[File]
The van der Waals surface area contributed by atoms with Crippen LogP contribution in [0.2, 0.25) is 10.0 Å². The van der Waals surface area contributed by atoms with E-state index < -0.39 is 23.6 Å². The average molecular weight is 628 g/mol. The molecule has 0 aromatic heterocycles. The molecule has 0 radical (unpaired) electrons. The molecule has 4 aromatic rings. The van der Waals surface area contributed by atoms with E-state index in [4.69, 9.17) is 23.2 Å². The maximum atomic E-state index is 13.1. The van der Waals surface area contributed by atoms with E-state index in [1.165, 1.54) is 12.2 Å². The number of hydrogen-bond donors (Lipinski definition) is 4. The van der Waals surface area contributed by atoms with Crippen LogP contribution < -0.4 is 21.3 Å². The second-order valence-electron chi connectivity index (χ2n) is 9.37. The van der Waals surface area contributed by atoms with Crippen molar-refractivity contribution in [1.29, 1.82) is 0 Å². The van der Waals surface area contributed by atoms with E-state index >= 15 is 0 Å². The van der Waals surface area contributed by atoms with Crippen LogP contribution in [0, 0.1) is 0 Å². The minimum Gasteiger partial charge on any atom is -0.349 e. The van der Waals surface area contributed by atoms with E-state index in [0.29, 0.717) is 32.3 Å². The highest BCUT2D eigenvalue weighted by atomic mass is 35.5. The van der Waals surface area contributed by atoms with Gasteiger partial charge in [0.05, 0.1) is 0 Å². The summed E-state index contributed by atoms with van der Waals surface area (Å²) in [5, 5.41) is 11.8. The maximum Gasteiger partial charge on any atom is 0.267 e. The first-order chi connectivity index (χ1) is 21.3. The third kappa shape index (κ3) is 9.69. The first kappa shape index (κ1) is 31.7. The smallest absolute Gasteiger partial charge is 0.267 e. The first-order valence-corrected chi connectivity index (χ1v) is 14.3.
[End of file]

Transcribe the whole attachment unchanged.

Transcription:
The van der Waals surface area contributed by atoms with Crippen LogP contribution in [0.2, 0.25) is 10.0 Å². The van der Waals surface area contributed by atoms with E-state index < -0.39 is 23.6 Å². The average molecular weight is 628 g/mol. The molecule has 0 aromatic heterocycles. The molecule has 0 radical (unpaired) electrons. The molecule has 4 aromatic rings. The van der Waals surface area contributed by atoms with E-state index in [4.69, 9.17) is 23.2 Å². The maximum atomic E-state index is 13.1. The van der Waals surface area contributed by atoms with E-state index in [1.165, 1.54) is 12.2 Å². The number of hydrogen-bond donors (Lipinski definition) is 4. The van der Waals surface area contributed by atoms with Crippen LogP contribution < -0.4 is 21.3 Å². The second-order valence-electron chi connectivity index (χ2n) is 9.37. The van der Waals surface area contributed by atoms with Crippen molar-refractivity contribution in [1.29, 1.82) is 0 Å². The van der Waals surface area contributed by atoms with E-state index >= 15 is 0 Å². The van der Waals surface area contributed by atoms with Crippen LogP contribution in [0, 0.1) is 0 Å². The minimum Gasteiger partial charge on any atom is -0.349 e. The van der Waals surface area contributed by atoms with E-state index in [0.29, 0.717) is 32.3 Å². The highest BCUT2D eigenvalue weighted by atomic mass is 35.5. The van der Waals surface area contributed by atoms with Gasteiger partial charge in [0.05, 0.1) is 0 Å². The summed E-state index contributed by atoms with van der Waals surface area (Å²) in [5, 5.41) is 11.8. The maximum Gasteiger partial charge on any atom is 0.267 e. The first-order chi connectivity index (χ1) is 21.3. The third kappa shape index (κ3) is 9.69. The first kappa shape index (κ1) is 31.7. The smallest absolute Gasteiger partial charge is 0.267 e. The first-order valence-corrected chi connectivity index (χ1v) is 14.3.